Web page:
Quintessence of rest, the bed is one of the most sought after furnishings in all its vintage versions, a unique piece that gives style and character to the whole interior design. This type of furniture has considerably evolved in modern times, as today the bed is no longer relegated to the wall and can well be placed in the center of open spaces and lofts, responding to the versatility required by contemporary design.
The concept of the bed has entered the art imaginery with ease: from the (unmade) bed made by British artist Tracy Emin, sold in the 90s for more than 2.5 million pounds, up to Rembrandt's bed evoking the intimacy of a couple, to the contemplative Hopper's scene in Morning Sun (in the picture), this furniture is interpreted by artists of all eras as the cradle of the most intimate human emotions.
From a practical point of view, it is certainly during the 20th century that bed types took on very different shapes and materials depending on human needs and the evolution of technologies. For example, among the most beloved designer beds that have entered the history of design for their technological and typological innovations, the Nathalie designed by Vico Magistretti in 1978 stands out, being a best seller of the Flou brand which has the side bows that hold taut the soft padding of the head.
We like the idea of the vintage bed that it inspires the decor of a room; and in fact, since ancient times, albeit in a different way, the bed really played a very important role in the home, so much so that it served as a real status symbol. In the Western world, the raised bed with the mattress is the most popular, even if, having survived thousands of years of history for its practicality, the futon is now a big hit among lovers of Japanese culture and beyond.
After all, the bed is a reflection of habits that establishes an interesting connection from antiquity to the present: think of the Viking beds, which already demonstrated a penchant for minimalist Scandinavian design with their simple wooden slatted beds that could easily be loaded onto their ships for their long voyages.
But what is the oldest bed in the world? Discovered in KwaZulu-Natal, South Africa, it dates back, according to National Geographic, to 77,000 years ago, and was nothing more than a set of layers of plant material collected in mats, which were periodically burned to eliminate parasites. Studies carried out on prehistoric man show that during the act of hunting he used piles of leaves or grass piled in a furrow in the ground as a temporary bed.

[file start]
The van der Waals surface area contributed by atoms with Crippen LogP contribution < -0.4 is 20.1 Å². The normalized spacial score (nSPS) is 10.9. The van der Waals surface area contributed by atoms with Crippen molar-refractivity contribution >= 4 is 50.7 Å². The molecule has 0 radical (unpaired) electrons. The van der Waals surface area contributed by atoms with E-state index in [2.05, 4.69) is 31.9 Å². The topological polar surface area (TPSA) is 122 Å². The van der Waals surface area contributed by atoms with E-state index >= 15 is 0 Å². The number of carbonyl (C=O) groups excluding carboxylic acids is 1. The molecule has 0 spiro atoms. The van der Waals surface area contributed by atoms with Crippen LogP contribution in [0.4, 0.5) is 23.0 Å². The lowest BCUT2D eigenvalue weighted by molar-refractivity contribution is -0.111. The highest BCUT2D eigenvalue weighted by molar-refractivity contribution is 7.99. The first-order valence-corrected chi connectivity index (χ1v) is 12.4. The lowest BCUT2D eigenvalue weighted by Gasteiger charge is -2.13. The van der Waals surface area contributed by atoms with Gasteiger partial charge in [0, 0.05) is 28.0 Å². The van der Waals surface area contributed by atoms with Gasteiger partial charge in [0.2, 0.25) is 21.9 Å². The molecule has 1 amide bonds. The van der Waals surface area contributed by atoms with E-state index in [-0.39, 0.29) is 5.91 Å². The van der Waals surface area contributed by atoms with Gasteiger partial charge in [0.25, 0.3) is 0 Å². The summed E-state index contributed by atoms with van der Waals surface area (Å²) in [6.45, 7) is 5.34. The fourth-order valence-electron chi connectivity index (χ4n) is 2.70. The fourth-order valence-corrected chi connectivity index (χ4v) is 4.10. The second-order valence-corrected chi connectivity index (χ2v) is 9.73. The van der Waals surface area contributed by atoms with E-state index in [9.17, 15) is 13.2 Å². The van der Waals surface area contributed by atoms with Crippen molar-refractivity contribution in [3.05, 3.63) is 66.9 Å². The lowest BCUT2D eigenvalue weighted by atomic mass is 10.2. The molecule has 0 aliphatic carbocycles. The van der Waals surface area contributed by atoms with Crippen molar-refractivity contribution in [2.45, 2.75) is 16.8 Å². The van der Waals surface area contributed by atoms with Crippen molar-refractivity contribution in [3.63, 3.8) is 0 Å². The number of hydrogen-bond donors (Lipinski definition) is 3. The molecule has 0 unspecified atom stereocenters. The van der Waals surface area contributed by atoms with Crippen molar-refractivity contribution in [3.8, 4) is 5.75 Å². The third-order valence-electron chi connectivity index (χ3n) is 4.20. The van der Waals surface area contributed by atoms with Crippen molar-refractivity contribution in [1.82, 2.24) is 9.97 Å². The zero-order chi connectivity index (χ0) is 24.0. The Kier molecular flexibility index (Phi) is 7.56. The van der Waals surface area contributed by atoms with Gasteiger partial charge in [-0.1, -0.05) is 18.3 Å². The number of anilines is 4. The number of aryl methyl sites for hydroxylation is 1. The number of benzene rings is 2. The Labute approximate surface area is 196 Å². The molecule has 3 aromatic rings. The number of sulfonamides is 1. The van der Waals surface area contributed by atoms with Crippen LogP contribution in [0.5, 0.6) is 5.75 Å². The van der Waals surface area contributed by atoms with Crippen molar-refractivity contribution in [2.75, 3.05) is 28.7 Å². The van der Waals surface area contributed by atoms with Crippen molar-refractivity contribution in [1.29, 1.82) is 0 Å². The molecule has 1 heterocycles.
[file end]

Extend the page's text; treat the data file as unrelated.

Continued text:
It was only at the time of the ancient Egyptians (from 3000 to 1000 BC) that, among the incredible inventions and technologies born from this extraordinary civilization, the raised bed was born, with legs and slats on which to place the mattress. Why raised? To keep isolated from the cold ground and prevent nocturnal animals from reaching it.
The Egyptian bed often featured legs in the shape of an animal paw, a feature nowadays back into fashion in modern furniture. The styles varied according to social status, from the most essential made of simple wood to the ebony beds covered with gold and jewels. On the platform made of wooden slats and woven rope, wool cushions were placed, the ancient versions of today's mattress.
It is undeniable that between the Middle Ages and the Renaissance, the bed strongly represented the position in the life of those who owned it, acting in all respects as a staus symbol. The finest beds were, in addition to being carved and decorated with gold and precious stones, particularly high, so much so that a stool could be needed to reach the mattress. During the Middle Ages, the four-poster bed was born, closed by heavy curtains that sheltered from the cold, drafts and insects, articulated on a mat of feathers and dressed in linen sheets.
In the 17th century, the four-posted abandoned its pure function of creating a protective alcove to fully fit into the style of the surrounding environment, thus assuming a highly ornamental role. At the end of the 18th century, for example, with the explosion of Neoclassicism, the bed took on an austere appearance, being generally made of wood decorated with brass applications. The boom of the iron bed happened in the 19th century with the advent of Art Nouveau, a movement that widely promoted iron which, in addition to aesthetics, also implies hygiene, precisely because the nets were also made in metal and easy cleaning.